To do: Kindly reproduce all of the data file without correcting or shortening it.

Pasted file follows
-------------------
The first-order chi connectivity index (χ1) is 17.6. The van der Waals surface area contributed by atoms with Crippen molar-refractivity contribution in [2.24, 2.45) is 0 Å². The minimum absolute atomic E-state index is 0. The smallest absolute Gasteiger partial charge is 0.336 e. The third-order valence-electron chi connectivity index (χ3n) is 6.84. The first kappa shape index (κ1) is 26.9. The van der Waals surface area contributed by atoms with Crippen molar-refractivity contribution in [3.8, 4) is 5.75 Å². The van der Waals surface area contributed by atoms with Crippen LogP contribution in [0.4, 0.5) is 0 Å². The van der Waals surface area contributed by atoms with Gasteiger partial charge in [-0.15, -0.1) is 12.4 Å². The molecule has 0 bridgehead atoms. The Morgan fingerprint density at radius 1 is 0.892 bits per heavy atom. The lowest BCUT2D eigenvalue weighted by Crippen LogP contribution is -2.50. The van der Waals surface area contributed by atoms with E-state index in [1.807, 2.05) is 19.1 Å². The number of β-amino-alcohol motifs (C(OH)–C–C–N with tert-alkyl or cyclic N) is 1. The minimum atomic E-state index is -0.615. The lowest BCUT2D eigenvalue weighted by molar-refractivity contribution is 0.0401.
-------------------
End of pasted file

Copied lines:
The first-order chi connectivity index (χ1) is 17.6. The van der Waals surface area contributed by atoms with Crippen molar-refractivity contribution in [2.24, 2.45) is 0 Å². The minimum absolute atomic E-state index is 0. The smallest absolute Gasteiger partial charge is 0.336 e. The third-order valence-electron chi connectivity index (χ3n) is 6.84. The first kappa shape index (κ1) is 26.9. The van der Waals surface area contributed by atoms with Crippen molar-refractivity contribution in [3.8, 4) is 5.75 Å². The van der Waals surface area contributed by atoms with Crippen LogP contribution in [0.4, 0.5) is 0 Å². The van der Waals surface area contributed by atoms with Gasteiger partial charge in [-0.15, -0.1) is 12.4 Å². The molecule has 0 bridgehead atoms. The Morgan fingerprint density at radius 1 is 0.892 bits per heavy atom. The lowest BCUT2D eigenvalue weighted by Crippen LogP contribution is -2.50. The van der Waals surface area contributed by atoms with E-state index in [1.807, 2.05) is 19.1 Å². The number of β-amino-alcohol motifs (C(OH)–C–C–N with tert-alkyl or cyclic N) is 1. The minimum atomic E-state index is -0.615. The lowest BCUT2D eigenvalue weighted by molar-refractivity contribution is 0.0401.